Injury to the ACL is frequent and can be treated with surgery.
The anterior cruciate ligament (ACL), is located between two bones behind the knee cap. This juncture is what makes our legs feel stable when we walk or work out. The ACL gets injured when we make twisting motions, such as changing direction suddenly while running. Once it is torn, it cannot heal on its own.
How can I determine if my injury is serious?
You should see a physician immediately if your knee:
- Is swollen
- Experiences pain or tenderness
- Feels unstable
- Loses its normal range of motion
- Hurts when walking
X-rays or MRI scans can show the extent of the damage and whether the ACL has been ruptured or twisted. Neighboring bones and ligaments are often affected as well.
What role does physical therapy play?
Physical therapy rehabilitates many ACL injuries. A physician may suggest rehab if the:
- ACL was not completely torn
- Knee feels stable
- Patient leads a sedentary life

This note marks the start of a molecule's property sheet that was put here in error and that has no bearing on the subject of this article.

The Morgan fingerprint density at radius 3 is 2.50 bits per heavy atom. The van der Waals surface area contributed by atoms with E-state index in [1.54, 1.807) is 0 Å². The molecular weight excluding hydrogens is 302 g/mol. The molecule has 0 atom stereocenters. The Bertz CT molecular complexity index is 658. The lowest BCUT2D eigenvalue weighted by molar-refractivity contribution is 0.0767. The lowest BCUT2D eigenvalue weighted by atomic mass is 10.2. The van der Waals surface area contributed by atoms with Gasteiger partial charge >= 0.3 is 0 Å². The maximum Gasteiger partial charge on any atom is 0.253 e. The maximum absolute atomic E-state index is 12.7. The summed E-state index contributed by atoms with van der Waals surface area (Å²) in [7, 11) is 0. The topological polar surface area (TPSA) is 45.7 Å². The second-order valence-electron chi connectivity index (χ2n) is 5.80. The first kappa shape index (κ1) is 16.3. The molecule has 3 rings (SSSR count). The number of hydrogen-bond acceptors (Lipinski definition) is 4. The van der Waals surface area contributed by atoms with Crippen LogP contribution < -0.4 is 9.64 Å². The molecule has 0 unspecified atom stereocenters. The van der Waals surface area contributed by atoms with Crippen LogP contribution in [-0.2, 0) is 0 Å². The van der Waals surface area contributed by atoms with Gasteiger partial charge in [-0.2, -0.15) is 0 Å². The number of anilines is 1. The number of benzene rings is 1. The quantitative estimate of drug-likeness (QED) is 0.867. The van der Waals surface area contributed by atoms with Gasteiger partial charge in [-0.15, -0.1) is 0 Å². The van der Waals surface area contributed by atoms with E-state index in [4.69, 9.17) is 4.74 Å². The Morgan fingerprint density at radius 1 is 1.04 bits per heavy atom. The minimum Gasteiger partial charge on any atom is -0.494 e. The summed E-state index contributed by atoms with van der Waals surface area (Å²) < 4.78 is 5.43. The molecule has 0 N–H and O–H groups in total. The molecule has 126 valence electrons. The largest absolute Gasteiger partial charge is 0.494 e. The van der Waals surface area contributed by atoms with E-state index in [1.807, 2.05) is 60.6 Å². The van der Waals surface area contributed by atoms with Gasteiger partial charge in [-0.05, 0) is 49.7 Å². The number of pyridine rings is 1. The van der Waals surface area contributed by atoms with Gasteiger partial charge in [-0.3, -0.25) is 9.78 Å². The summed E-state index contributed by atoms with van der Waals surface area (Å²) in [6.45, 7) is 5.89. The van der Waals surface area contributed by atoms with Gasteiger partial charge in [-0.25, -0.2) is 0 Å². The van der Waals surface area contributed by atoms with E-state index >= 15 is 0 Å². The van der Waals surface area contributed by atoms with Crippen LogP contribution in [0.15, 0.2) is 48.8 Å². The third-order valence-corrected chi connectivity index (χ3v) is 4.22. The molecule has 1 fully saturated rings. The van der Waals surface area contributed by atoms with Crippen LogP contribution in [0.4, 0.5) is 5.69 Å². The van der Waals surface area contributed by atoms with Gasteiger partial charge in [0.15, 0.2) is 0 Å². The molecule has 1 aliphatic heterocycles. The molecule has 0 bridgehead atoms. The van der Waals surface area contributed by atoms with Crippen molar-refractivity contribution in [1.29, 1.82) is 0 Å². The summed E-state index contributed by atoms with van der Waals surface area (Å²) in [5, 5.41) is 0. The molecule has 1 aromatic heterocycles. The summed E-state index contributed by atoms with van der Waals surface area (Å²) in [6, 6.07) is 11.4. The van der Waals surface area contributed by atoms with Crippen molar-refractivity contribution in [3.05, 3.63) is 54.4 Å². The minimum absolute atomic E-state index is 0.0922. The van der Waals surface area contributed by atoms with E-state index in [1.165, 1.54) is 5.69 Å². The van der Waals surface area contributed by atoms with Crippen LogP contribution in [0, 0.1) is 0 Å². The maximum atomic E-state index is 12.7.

- Patient is a child whose growth plates are still developing
You will visit a physical therapist many times prior to an operation to maximize your leg’s range of motion. With that in mind, surgery rarely occurs less than 3 weeks after an injury. After surgery, the patient continues with rehab until the knee is strong enough to resume normal activities, which can take up to 3 months.
Who qualifies for ACL surgery?
Surgery replaces the torn ACL with a healthy tendon. Traditional surgery, where the knee is opened, and minimally invasive ACL surgery are both options for ACL repair. According to the American Association of Orthopaedic Surgeons, stability improves markedly better than in non-surgical patients. Surgery is particularly recommended if you:
- Plan to return to sports training
- Work in a profession that depends on knee strength
- Suffered from one or more ACL injuries in the past
Visit your physician today and learn about your knee health. Visit us online for more information or call Denton Regional Medical Center at (855) 477-DRMC (3762) for a physician referral.